Meet Lindsay McGlynn

by | Oct 5, 2021

Hello! I am Lindsay, one of the newest spiritual directors at Loyola Spirituality Center. The spiritual direction ministry at Loyola played an important role in my journey towards becoming a spiritual director over the past 5 years, so it is especially meaningful to now be joining the staff. In introducing myself, I’d like to share something different from what I’ve shared in my bio, so I will offer you my favorite poem by Mary Oliver, followed by a brief reflection.

Wild Geese

Mary Oliver

You do not have to be good.

You do not have to walk on your knees

for a hundred miles through the desert repenting.

You only have to let the soft animal of your body

love what it loves.

Tell me about despair, yours, and I will tell you mine.

Meanwhile the world goes on.

Meanwhile the sun and the clear pebbles of the rain

are moving across the landscapes,

over the prairies and the deep trees,

the mountains and the rivers.

Meanwhile the wild geese, high in the clean blue air,

are heading home again.

Whoever you are, no matter how lonely,

the world offers itself to your imagination,

calls to you like the wild geese, harsh and exciting –

over and over announcing your place

in the family of things.

The first time I encountered this poem, something deep inside me leapt up to grab hold of the words You do not have to be good. I had been trying so hard in my life that walking a hundred miles through the desert captured just how tired and weary I felt. Those words – you do not have to be good – offered me permission I needed. But it wasn’t permission arbitrarily given; rather, it felt like the invitation of a wise desert mother saying, “Slow down. Rest. Notice the world around you.”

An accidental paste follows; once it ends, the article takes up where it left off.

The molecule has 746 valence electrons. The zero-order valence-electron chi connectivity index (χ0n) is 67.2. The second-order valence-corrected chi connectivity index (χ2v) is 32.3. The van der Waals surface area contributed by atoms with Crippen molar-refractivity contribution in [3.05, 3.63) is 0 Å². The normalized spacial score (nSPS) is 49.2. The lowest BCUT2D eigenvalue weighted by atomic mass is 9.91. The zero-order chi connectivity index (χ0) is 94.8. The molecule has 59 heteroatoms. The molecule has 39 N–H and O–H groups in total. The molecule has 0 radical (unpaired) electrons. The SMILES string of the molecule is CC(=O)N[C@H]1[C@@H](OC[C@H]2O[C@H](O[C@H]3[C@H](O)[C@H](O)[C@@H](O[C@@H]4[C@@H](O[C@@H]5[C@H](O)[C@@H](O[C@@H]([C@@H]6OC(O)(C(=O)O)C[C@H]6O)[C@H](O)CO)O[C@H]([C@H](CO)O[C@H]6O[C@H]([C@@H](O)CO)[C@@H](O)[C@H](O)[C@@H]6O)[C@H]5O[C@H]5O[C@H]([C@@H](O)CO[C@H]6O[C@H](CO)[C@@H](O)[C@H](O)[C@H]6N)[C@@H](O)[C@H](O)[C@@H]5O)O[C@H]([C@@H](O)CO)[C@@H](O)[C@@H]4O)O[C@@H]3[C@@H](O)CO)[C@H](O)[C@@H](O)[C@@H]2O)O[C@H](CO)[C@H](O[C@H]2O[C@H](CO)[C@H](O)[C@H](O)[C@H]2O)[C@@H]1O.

Yes. I only had to let the soft animal of my body love what it loves. The soft animal of my body loved solitude, depth, a slow pace, simplicity – knowledge that was especially easy to grasp when I was in nature, surrounded by trees, water, and wildlife. In nature, these loves of mine felt chock full of possibility and life. But put me in an extroverted church (and American) culture, surrounded by so many people and voices, and they quickly felt impossible.

So, I was living daily life pulled in two opposing directions, and this had to do with why spiritual direction became so significant in my life. Spiritual direction provided a space for me to be with this tension without fixing or solving it. Spiritual direction offered me a safe haven to explore the person God created and is continually creating me to be. Spiritual direction also showed me the welcome and care that God has specifically for me through a spiritual companion who listened to and cared about my complex inner world.

Every time I read “Wild Geese,” it speaks to me in new and different ways. Today, having now written this reflection, I am reminded of what Mary Oliver knew nature and animals are always modeling for us: not simply how to be, but how to be oneself in the family of things. A lifelong education.

I am full of gratitude to find myself a part of the Loyola community as a spiritual director. I hope this has helped you get to know a small something about me. And thank you for welcoming me into your heart in the process – I hope I can soon return the kindness.